EU territorial agenda - New policies must consider consequences of the coronavirus crisis: cohesion is the way forward

The European Economic and Social Committee (EESC) highlights the need for the social, economic and environmental impact of the coronavirus crisis to be duly taken into account in future EU territorial policies. Cohesion policy can be the driver of Europe's recovery.

The new revised EU urban and territorial agenda must reflect the effects of the pandemic crisis caused by COVID-19, and cohesion policy can be the right tool to deal with Europe's economic recovery. In two opinions adopted at the September plenary, the EESC takes stock of EU territorial policies and maps the way ahead.

In the first opinion, Petr Zahradník and Roman Haken focus on the revision of the Leipzig Charter on Sustainable European Cities and the EU territorial agenda. These documents are intergovernmental initiatives by the EU Member States: the Leipzig Charter aims to establish common principles and strategies for sustainable urban development policy, while the territorial agenda aims to pursue a sustainable future by focusing on territorial cohesion and on all territories and inhabitants.

The EESC believes that the consequences of the COVID-19 pandemic should be fully included in the revised Leipzig Charter. The objective is twofold: firstly, to take account of the impact of the pandemic on the social, economic, environmental and territorial development of the Member States and the EU as a whole and, secondly, to make sure that the revised document is compatible with the future EU multiannual financial framework.

The Committee also backs the new Territorial Agenda 2030, endorsing its call for a just and green Europe and for a more robust territorial dimension to all policies at all levels of governance. More specifically, the EESC will be in a position to give a specific and valuable contribution as its members will participate in the drafting and implementation of the new document via a dedicated website.

At local level, the keywords for the future must be integration, sustainability and resilience of cities and regions. Speaking at the plenary session, Petr Zahradník said: The potential for the implementation of integrated projects in territorial and urban development is huge and so are the benefits associated with this approach in terms of synergising the effects, saving on costs and making functional connections. Integration may also be about linking public and private financial resources to increase capacity and share risk for the benefit of both territorial and urban development, as long as it is subject to democratic control, transparent governance and accountability.

Elaborating further, Roman Haken added: Considering the wide range of endogenous and exogenous factors, such as the effects of climate change, the use of resources and the need to reduce environmental risks, the sustainability and resilience of cities and regions cannot be addressed separately. For this reason, the Urban Agenda should be coordinated as much as possible with territorial cohesion policy, for example through functional partnerships between urban and rural areas, which may eventually become the pillars of future territorial cohesion.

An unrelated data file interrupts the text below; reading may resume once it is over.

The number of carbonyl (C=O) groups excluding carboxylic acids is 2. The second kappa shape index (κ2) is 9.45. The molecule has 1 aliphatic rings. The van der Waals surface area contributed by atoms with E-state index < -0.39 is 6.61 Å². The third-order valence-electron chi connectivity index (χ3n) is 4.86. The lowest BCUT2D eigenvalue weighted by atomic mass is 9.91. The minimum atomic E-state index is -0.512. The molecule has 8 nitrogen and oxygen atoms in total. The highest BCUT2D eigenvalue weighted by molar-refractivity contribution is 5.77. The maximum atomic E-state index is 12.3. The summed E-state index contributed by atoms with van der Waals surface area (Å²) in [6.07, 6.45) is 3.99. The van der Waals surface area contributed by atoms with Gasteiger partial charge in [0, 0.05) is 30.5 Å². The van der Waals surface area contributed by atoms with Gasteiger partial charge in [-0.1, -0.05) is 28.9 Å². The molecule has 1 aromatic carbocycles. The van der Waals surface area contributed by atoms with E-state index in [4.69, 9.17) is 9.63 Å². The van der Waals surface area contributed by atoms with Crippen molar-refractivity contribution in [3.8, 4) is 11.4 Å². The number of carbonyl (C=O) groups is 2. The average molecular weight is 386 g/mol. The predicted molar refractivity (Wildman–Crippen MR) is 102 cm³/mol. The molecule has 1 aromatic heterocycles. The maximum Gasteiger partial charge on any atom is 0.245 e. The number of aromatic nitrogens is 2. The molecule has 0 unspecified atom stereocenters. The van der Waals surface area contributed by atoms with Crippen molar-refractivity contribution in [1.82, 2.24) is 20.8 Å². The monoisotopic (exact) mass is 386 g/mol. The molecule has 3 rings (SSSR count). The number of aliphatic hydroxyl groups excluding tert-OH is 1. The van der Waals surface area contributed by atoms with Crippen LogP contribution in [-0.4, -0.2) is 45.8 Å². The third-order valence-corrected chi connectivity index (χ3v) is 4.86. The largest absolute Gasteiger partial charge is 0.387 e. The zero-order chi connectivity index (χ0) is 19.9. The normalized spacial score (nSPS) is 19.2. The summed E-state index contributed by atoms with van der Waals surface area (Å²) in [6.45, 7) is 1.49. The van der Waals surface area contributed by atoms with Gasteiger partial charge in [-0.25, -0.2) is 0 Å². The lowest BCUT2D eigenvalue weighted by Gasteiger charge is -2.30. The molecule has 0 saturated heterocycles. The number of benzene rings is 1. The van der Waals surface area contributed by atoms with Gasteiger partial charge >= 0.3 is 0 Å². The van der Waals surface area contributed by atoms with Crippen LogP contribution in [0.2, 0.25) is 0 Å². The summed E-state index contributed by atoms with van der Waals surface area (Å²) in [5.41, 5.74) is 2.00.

Cohesion policy is thus vital; it is also at the heart of an opinion drafted by Gonçalo Lobo Xavier, in which the EESC says that it can be the ideal tool to deal with the many challenges posed by the coronavirus pandemic and calls on the Commission to take action.

Europe needs strong and clear measures to rebuild its economy. The consequences for public health, and economic, societal and political action are difficult to measure and the impact will differ from one Member State to another. Any recovery plan for the EU must bear in mind Europe's dependence on other economic areas for specific products and services. It is clear that Europe must reflect on its trade policy, boost innovation and turn to good advantage its smart specialisation strategy based on regions and a sectoral industrial approach.

Cohesion policy can help in the innovative transition towards a low-carbon economy, playing an important role in the digital revolution, energy transition and globalisation. Digitalisation of services must continue to be a priority for all Member States. Existing infrastructure is inadequate and more investment in these areas must be a priority. There is still a need to invest in full broadband systems to allow rural areas to develop modern agriculture and tourism activities.

We must act urgently and respond swiftly; the financial means to help and support Member States must be deployed in keeping with the relevant criteria, but also with courage, said Mr Lobo Xavier. More than ever, Europe needs a differential approach to a single challenge.